SummaryThree short, hands-on, in-class demos expand students' understanding of energy. First, using peanuts and heat, students see how the human body uses food to make energy. Then, students create paper snake mobiles to explore how heat energy can cause motion. Finally, students determine the effect that heat energy from the sun (or a lamp) has on temperature by placing pans of water in different locations.
Chemical engineers apply their understanding of how the human body gets energy and what foods give the most energy to create energy bars and drinks that maximize the energy athletes get from food. When designing heating and cooling systems, mechanical engineers study thermal energy and how it creates air movement. They know rising hot air mixes with the existing room air, preventing "cold" spots and making the space more comfortable; this is why they locate heating vents low on the floor. Civil and mechanical engineers have designed ways to harness renewable energy. Two such inventions are solar panels, which produce electricity from the sun, and solar hot water heaters, which absorb energy from the sun and transfer it to water for hot showers or laundry.
After this activity, students should be able to:
- Explain that a light bulb generates heat.
- Explain that energy is produced in a reaction that takes place in the body.
- Describe how heat energy or solar energy is released, for example, by raising the temperature of the water in a pan that was exposed to this type of energy.
- Provide examples of how energy is used in our everyday lives.
More Curriculum Like This
Students are introduced to passive solar design for buildings — an approach that uses the sun's energy and the surrounding climate to provide natural heating and cooling. They learn about some of the disadvantages of conventional heating and cooling and how engineers incorporate passive solar design...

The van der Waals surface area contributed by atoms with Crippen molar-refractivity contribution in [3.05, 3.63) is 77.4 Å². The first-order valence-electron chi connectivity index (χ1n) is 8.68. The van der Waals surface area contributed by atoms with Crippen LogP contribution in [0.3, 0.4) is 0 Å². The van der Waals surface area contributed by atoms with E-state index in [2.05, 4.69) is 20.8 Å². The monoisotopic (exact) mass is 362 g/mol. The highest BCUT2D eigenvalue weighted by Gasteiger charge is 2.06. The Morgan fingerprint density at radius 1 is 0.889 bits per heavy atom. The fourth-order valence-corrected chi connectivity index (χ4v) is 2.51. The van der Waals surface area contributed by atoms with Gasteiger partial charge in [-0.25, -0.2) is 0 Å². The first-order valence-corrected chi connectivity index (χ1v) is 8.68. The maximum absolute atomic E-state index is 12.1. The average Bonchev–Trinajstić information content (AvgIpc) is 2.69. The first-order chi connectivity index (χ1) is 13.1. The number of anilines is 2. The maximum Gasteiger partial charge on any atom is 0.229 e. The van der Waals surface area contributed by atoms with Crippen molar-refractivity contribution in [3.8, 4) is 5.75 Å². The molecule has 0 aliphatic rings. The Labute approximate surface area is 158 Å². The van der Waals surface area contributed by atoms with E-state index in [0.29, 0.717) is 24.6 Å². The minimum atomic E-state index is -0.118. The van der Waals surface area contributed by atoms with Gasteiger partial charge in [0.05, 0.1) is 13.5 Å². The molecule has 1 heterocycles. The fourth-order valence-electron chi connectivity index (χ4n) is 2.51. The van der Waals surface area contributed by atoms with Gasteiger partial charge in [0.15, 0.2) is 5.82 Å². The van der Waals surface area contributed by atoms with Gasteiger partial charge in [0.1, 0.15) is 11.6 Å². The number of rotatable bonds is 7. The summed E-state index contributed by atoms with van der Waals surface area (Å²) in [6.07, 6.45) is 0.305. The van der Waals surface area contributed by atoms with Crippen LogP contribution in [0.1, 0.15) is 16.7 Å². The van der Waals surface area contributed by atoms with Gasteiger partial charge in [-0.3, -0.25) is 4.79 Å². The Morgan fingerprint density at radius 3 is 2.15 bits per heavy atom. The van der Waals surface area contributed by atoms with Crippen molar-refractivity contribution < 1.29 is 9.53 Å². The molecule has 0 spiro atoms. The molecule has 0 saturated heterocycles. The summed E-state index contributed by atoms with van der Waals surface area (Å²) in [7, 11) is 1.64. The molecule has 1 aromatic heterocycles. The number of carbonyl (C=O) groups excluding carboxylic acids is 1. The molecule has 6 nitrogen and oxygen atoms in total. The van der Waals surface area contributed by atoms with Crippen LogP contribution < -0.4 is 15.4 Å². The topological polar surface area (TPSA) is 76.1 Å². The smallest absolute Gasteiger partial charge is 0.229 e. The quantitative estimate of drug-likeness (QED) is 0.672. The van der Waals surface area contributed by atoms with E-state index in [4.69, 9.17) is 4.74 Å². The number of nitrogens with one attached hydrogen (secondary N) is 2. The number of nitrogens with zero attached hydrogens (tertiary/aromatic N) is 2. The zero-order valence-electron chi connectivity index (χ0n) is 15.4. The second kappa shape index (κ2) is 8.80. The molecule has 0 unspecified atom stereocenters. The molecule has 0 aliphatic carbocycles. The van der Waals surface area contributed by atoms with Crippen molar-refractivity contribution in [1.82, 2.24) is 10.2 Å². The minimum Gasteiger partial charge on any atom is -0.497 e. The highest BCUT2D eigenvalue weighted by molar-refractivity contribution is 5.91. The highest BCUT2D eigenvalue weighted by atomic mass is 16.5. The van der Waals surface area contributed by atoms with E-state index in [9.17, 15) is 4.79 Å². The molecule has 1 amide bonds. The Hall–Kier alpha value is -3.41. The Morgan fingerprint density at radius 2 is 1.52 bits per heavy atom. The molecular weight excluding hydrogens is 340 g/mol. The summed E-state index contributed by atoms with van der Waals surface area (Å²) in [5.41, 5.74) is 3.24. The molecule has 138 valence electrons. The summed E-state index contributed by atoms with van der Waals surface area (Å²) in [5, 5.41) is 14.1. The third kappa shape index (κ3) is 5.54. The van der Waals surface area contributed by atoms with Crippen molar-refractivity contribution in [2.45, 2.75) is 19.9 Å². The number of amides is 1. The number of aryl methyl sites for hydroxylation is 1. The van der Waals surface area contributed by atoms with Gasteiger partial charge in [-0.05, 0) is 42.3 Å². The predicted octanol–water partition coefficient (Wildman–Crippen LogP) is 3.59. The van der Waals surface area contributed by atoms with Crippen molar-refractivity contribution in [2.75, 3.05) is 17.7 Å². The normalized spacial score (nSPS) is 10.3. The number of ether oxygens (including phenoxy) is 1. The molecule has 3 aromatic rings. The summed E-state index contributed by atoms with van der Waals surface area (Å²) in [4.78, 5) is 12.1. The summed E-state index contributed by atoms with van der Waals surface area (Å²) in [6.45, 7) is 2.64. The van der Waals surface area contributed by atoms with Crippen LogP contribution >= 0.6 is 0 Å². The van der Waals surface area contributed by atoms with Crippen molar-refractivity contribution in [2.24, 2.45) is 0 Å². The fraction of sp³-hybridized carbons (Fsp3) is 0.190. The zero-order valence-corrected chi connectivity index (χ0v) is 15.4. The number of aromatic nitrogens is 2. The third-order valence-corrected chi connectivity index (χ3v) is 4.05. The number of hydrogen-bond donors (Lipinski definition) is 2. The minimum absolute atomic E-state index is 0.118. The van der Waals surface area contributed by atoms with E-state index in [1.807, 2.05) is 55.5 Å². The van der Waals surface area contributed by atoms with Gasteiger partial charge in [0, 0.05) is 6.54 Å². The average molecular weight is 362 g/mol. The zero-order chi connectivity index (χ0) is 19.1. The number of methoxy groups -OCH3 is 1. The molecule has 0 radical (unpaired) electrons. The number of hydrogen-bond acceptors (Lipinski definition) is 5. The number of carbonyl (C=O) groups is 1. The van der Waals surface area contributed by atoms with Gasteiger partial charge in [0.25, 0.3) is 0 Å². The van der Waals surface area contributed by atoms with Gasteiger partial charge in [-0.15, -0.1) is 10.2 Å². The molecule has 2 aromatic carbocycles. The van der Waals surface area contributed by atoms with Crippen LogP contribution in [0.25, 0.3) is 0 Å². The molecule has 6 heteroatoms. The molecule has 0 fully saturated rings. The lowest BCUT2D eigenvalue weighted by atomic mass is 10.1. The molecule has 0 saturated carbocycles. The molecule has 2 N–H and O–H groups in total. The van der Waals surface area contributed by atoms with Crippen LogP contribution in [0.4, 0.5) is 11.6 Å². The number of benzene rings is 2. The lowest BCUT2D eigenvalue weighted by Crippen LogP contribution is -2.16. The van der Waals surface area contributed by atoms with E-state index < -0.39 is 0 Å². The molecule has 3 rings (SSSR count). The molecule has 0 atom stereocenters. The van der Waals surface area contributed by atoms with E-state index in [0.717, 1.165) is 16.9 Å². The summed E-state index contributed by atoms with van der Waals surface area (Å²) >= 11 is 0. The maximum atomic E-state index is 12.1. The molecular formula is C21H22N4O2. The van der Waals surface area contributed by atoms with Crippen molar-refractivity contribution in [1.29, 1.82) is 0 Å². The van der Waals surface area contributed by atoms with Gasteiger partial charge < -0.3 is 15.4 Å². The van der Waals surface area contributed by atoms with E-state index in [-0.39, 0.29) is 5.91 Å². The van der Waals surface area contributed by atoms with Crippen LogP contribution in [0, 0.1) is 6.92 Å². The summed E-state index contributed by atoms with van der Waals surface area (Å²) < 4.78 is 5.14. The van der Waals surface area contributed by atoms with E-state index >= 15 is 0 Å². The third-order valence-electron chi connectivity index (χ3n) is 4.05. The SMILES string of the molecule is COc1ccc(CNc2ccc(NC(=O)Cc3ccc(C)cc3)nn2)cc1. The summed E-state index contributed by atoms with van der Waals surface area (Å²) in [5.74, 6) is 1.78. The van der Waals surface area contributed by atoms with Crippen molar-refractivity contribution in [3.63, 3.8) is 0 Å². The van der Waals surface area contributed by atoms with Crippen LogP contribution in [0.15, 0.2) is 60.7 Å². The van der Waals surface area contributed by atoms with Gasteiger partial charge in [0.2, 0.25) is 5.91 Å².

With the help of simple, teacher-led demonstration activities, students learn the basic physics of heat transfer by means of conduction, convection and radiation. They also learn about examples of heating and cooling devices, from stove tops to car radiators, that they encounter in their homes, scho...
Students learn how the sun can be used for energy. They learn about passive solar heating, lighting and cooking, and active solar engineering technologies (such as photovoltaic arrays and concentrating mirrors) that generate electricity.
With the assistance of a few teacher demonstrations (online animation, using a radiometer and rubbing hands), students review the concept of heat transfer through convection, conduction and radiation. Then they apply an understanding of these ideas as they use wireless temperature probes to investig...
Each TeachEngineering lesson or activity is correlated to one or more K-12 science,
technology, engineering or math (STEM) educational standards.
All 100,000+ K-12 STEM standards covered in TeachEngineering are collected, maintained and packaged by the Achievement Standards Network (ASN),
a project of D2L (www.achievementstandards.org).
In the ASN, standards are hierarchically structured: first by source; e.g., by state; within source by type; e.g., science or mathematics;
within type by subtype, then by grade, etc.
Each TeachEngineering lesson or activity is correlated to one or more K-12 science, technology, engineering or math (STEM) educational standards.
All 100,000+ K-12 STEM standards covered in TeachEngineering are collected, maintained and packaged by the Achievement Standards Network (ASN), a project of D2L (www.achievementstandards.org).
In the ASN, standards are hierarchically structured: first by source; e.g., by state; within source by type; e.g., science or mathematics; within type by subtype, then by grade, etc.
Make observations to provide evidence that energy can be transferred from place to place by sound, light, heat, and electric currents.
This Performance Expectation focuses on the following Three Dimensional Learning aspects of NGSS:
Science & Engineering Practices Disciplinary Core Ideas Crosscutting Concepts Make observations to produce data to serve as the basis for evidence for an explanation of a phenomenon or test a design solution. Energy can be moved from place to place by moving objects or through sound, light, or electric currents.Energy is present whenever there are moving objects, sound, light, or heat. When objects collide, energy can be transferred from one object to another, thereby changing their motion. In such collisions, some energy is typically also transferred to the surrounding air; as a result, the air gets heated and sound is produced.Light also transfers energy from place to place.Energy can also be transferred from place to place by electric currents, which can then be used locally to produce motion, sound, heat, or light. The currents may have been produced to begin with by transforming the energy of motion into electrical energy. Energy can be transferred in various ways and between objects.